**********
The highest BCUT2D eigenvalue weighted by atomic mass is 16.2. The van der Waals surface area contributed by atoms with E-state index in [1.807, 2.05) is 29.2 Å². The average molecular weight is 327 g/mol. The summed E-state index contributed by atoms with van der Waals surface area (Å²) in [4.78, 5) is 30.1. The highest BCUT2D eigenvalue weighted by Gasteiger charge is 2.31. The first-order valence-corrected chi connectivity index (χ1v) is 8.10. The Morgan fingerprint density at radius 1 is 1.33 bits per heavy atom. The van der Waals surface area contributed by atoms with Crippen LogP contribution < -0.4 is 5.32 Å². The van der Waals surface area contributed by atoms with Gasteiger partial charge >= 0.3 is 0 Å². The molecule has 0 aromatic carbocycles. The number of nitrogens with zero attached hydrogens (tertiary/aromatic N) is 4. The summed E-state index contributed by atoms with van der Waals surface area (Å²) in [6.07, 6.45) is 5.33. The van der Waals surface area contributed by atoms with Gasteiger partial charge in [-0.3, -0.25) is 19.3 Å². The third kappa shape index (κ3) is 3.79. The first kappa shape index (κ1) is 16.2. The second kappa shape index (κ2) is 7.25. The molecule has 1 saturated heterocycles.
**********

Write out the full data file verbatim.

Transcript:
The highest BCUT2D eigenvalue weighted by atomic mass is 16.2. The van der Waals surface area contributed by atoms with E-state index in [1.807, 2.05) is 29.2 Å². The average molecular weight is 327 g/mol. The summed E-state index contributed by atoms with van der Waals surface area (Å²) in [4.78, 5) is 30.1. The highest BCUT2D eigenvalue weighted by Gasteiger charge is 2.31. The first-order valence-corrected chi connectivity index (χ1v) is 8.10. The Morgan fingerprint density at radius 1 is 1.33 bits per heavy atom. The van der Waals surface area contributed by atoms with Crippen LogP contribution < -0.4 is 5.32 Å². The van der Waals surface area contributed by atoms with Gasteiger partial charge >= 0.3 is 0 Å². The molecule has 0 aromatic carbocycles. The number of nitrogens with zero attached hydrogens (tertiary/aromatic N) is 4. The summed E-state index contributed by atoms with van der Waals surface area (Å²) in [6.07, 6.45) is 5.33. The van der Waals surface area contributed by atoms with Gasteiger partial charge in [-0.3, -0.25) is 19.3 Å². The third kappa shape index (κ3) is 3.79. The first kappa shape index (κ1) is 16.2. The second kappa shape index (κ2) is 7.25. The molecule has 1 saturated heterocycles.